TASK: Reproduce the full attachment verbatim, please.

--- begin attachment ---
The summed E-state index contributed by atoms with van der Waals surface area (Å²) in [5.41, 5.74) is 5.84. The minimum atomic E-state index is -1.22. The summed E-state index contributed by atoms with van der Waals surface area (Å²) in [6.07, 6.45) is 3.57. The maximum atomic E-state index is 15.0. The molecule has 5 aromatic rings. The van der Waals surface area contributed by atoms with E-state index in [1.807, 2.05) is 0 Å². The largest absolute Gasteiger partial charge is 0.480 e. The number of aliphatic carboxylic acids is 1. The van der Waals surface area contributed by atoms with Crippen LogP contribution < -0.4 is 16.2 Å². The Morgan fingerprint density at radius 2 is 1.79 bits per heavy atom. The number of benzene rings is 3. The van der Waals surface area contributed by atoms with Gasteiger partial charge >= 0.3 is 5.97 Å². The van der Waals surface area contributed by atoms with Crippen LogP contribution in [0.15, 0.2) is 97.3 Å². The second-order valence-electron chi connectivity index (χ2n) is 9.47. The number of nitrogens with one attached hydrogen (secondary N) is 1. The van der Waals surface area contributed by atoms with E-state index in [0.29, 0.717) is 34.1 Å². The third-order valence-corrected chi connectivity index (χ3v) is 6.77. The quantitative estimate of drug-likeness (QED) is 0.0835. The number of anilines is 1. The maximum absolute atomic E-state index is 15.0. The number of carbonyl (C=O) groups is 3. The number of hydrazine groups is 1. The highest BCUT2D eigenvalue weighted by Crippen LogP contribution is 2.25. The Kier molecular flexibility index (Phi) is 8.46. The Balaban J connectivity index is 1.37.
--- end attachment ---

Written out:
The summed E-state index contributed by atoms with van der Waals surface area (Å²) in [5.41, 5.74) is 5.84. The minimum atomic E-state index is -1.22. The summed E-state index contributed by atoms with van der Waals surface area (Å²) in [6.07, 6.45) is 3.57. The maximum atomic E-state index is 15.0. The molecule has 5 aromatic rings. The van der Waals surface area contributed by atoms with E-state index in [1.807, 2.05) is 0 Å². The largest absolute Gasteiger partial charge is 0.480 e. The number of aliphatic carboxylic acids is 1. The van der Waals surface area contributed by atoms with Crippen LogP contribution < -0.4 is 16.2 Å². The Morgan fingerprint density at radius 2 is 1.79 bits per heavy atom. The number of benzene rings is 3. The van der Waals surface area contributed by atoms with Gasteiger partial charge >= 0.3 is 5.97 Å². The van der Waals surface area contributed by atoms with Crippen LogP contribution in [0.15, 0.2) is 97.3 Å². The second-order valence-electron chi connectivity index (χ2n) is 9.47. The number of nitrogens with one attached hydrogen (secondary N) is 1. The van der Waals surface area contributed by atoms with E-state index in [0.29, 0.717) is 34.1 Å². The third-order valence-corrected chi connectivity index (χ3v) is 6.77. The quantitative estimate of drug-likeness (QED) is 0.0835. The number of anilines is 1. The maximum absolute atomic E-state index is 15.0. The number of carbonyl (C=O) groups is 3. The number of hydrazine groups is 1. The highest BCUT2D eigenvalue weighted by Crippen LogP contribution is 2.25. The Kier molecular flexibility index (Phi) is 8.46. The Balaban J connectivity index is 1.37.